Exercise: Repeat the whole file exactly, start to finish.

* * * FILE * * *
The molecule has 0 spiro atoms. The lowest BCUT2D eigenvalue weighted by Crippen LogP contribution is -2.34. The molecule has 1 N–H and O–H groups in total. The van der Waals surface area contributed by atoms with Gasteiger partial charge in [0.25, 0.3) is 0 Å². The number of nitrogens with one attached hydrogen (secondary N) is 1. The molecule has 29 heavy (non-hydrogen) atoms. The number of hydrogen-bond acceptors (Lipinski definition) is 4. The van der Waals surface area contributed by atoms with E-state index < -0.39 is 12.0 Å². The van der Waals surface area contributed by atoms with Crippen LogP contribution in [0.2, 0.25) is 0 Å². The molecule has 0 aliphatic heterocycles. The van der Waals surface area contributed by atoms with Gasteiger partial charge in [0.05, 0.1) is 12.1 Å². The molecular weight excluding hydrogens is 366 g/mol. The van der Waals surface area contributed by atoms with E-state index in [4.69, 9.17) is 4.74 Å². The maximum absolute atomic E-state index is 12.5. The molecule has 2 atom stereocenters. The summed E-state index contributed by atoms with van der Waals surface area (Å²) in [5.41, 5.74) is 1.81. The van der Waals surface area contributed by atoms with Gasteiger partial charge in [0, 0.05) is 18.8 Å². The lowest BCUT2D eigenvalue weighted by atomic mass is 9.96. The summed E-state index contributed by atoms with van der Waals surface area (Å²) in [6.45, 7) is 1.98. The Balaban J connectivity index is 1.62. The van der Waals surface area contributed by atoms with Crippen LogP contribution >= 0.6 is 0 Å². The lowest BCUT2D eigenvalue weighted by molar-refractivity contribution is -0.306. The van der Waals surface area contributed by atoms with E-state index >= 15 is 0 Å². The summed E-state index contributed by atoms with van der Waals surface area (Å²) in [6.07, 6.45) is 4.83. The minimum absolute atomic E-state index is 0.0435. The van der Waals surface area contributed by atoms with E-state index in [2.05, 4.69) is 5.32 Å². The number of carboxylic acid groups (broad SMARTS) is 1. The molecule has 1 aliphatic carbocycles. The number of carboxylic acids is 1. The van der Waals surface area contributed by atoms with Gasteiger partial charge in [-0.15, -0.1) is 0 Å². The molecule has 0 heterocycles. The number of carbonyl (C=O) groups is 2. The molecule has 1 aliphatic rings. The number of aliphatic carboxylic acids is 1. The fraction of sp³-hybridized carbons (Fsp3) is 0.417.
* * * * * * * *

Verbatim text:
The molecule has 0 spiro atoms. The lowest BCUT2D eigenvalue weighted by Crippen LogP contribution is -2.34. The molecule has 1 N–H and O–H groups in total. The van der Waals surface area contributed by atoms with Gasteiger partial charge in [0.25, 0.3) is 0 Å². The number of nitrogens with one attached hydrogen (secondary N) is 1. The molecule has 29 heavy (non-hydrogen) atoms. The number of hydrogen-bond acceptors (Lipinski definition) is 4. The van der Waals surface area contributed by atoms with E-state index < -0.39 is 12.0 Å². The van der Waals surface area contributed by atoms with Crippen LogP contribution in [0.2, 0.25) is 0 Å². The molecule has 0 aliphatic heterocycles. The van der Waals surface area contributed by atoms with Gasteiger partial charge in [0.05, 0.1) is 12.1 Å². The molecular weight excluding hydrogens is 366 g/mol. The van der Waals surface area contributed by atoms with E-state index in [4.69, 9.17) is 4.74 Å². The maximum absolute atomic E-state index is 12.5. The molecule has 2 atom stereocenters. The summed E-state index contributed by atoms with van der Waals surface area (Å²) in [5.41, 5.74) is 1.81. The van der Waals surface area contributed by atoms with Gasteiger partial charge in [0, 0.05) is 18.8 Å². The lowest BCUT2D eigenvalue weighted by atomic mass is 9.96. The summed E-state index contributed by atoms with van der Waals surface area (Å²) in [6.45, 7) is 1.98. The Balaban J connectivity index is 1.62. The van der Waals surface area contributed by atoms with Crippen LogP contribution >= 0.6 is 0 Å². The lowest BCUT2D eigenvalue weighted by molar-refractivity contribution is -0.306. The van der Waals surface area contributed by atoms with E-state index >= 15 is 0 Å². The summed E-state index contributed by atoms with van der Waals surface area (Å²) in [6.07, 6.45) is 4.83. The minimum absolute atomic E-state index is 0.0435. The van der Waals surface area contributed by atoms with E-state index in [2.05, 4.69) is 5.32 Å². The number of carboxylic acid groups (broad SMARTS) is 1. The molecule has 1 aliphatic carbocycles. The number of carboxylic acids is 1. The van der Waals surface area contributed by atoms with Gasteiger partial charge in [-0.15, -0.1) is 0 Å². The molecule has 0 heterocycles. The number of carbonyl (C=O) groups is 2. The molecule has 1 aliphatic rings. The number of aliphatic carboxylic acids is 1. The fraction of sp³-hybridized carbons (Fsp3) is 0.417.